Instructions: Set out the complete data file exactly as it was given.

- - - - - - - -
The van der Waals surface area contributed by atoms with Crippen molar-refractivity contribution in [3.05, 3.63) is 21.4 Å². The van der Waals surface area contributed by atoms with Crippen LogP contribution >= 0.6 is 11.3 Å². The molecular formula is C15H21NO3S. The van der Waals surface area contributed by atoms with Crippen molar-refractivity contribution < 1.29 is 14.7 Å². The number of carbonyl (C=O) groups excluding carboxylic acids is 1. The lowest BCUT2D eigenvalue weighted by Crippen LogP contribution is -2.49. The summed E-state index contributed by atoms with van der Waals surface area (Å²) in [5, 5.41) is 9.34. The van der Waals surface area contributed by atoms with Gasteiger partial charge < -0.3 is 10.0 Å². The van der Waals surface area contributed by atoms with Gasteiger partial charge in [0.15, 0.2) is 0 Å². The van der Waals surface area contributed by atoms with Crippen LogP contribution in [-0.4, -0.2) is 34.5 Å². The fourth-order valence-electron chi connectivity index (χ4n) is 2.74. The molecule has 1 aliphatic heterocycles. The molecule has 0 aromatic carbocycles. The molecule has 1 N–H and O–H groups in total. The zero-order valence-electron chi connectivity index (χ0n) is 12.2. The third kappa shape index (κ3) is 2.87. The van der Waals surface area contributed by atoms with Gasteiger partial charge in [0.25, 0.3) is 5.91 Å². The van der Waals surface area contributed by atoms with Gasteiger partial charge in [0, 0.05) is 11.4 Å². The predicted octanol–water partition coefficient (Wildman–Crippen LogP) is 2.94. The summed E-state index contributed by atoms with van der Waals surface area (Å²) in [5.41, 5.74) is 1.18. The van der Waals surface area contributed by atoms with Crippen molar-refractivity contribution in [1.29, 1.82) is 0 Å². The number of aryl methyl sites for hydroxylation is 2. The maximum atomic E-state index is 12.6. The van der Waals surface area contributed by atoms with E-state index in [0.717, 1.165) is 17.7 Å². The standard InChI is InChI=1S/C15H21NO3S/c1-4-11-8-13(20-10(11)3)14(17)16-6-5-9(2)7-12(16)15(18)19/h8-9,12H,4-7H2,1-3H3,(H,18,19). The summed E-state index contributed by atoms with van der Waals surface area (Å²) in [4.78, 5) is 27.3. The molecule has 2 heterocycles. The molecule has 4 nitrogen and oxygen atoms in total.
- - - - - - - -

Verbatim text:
The van der Waals surface area contributed by atoms with Crippen molar-refractivity contribution in [3.05, 3.63) is 21.4 Å². The van der Waals surface area contributed by atoms with Crippen LogP contribution >= 0.6 is 11.3 Å². The molecular formula is C15H21NO3S. The van der Waals surface area contributed by atoms with Crippen molar-refractivity contribution < 1.29 is 14.7 Å². The number of carbonyl (C=O) groups excluding carboxylic acids is 1. The lowest BCUT2D eigenvalue weighted by Crippen LogP contribution is -2.49. The summed E-state index contributed by atoms with van der Waals surface area (Å²) in [5, 5.41) is 9.34. The van der Waals surface area contributed by atoms with Gasteiger partial charge < -0.3 is 10.0 Å². The van der Waals surface area contributed by atoms with Gasteiger partial charge in [0.15, 0.2) is 0 Å². The van der Waals surface area contributed by atoms with Crippen LogP contribution in [-0.4, -0.2) is 34.5 Å². The fourth-order valence-electron chi connectivity index (χ4n) is 2.74. The molecule has 1 aliphatic heterocycles. The molecule has 0 aromatic carbocycles. The molecule has 1 N–H and O–H groups in total. The zero-order valence-electron chi connectivity index (χ0n) is 12.2. The third kappa shape index (κ3) is 2.87. The van der Waals surface area contributed by atoms with Gasteiger partial charge in [0.25, 0.3) is 5.91 Å². The van der Waals surface area contributed by atoms with Gasteiger partial charge in [0, 0.05) is 11.4 Å². The predicted octanol–water partition coefficient (Wildman–Crippen LogP) is 2.94. The summed E-state index contributed by atoms with van der Waals surface area (Å²) in [5.41, 5.74) is 1.18. The van der Waals surface area contributed by atoms with Crippen molar-refractivity contribution in [1.29, 1.82) is 0 Å². The number of aryl methyl sites for hydroxylation is 2. The maximum atomic E-state index is 12.6. The van der Waals surface area contributed by atoms with E-state index in [0.717, 1.165) is 17.7 Å². The standard InChI is InChI=1S/C15H21NO3S/c1-4-11-8-13(20-10(11)3)14(17)16-6-5-9(2)7-12(16)15(18)19/h8-9,12H,4-7H2,1-3H3,(H,18,19). The summed E-state index contributed by atoms with van der Waals surface area (Å²) in [4.78, 5) is 27.3. The molecule has 2 heterocycles. The molecule has 4 nitrogen and oxygen atoms in total.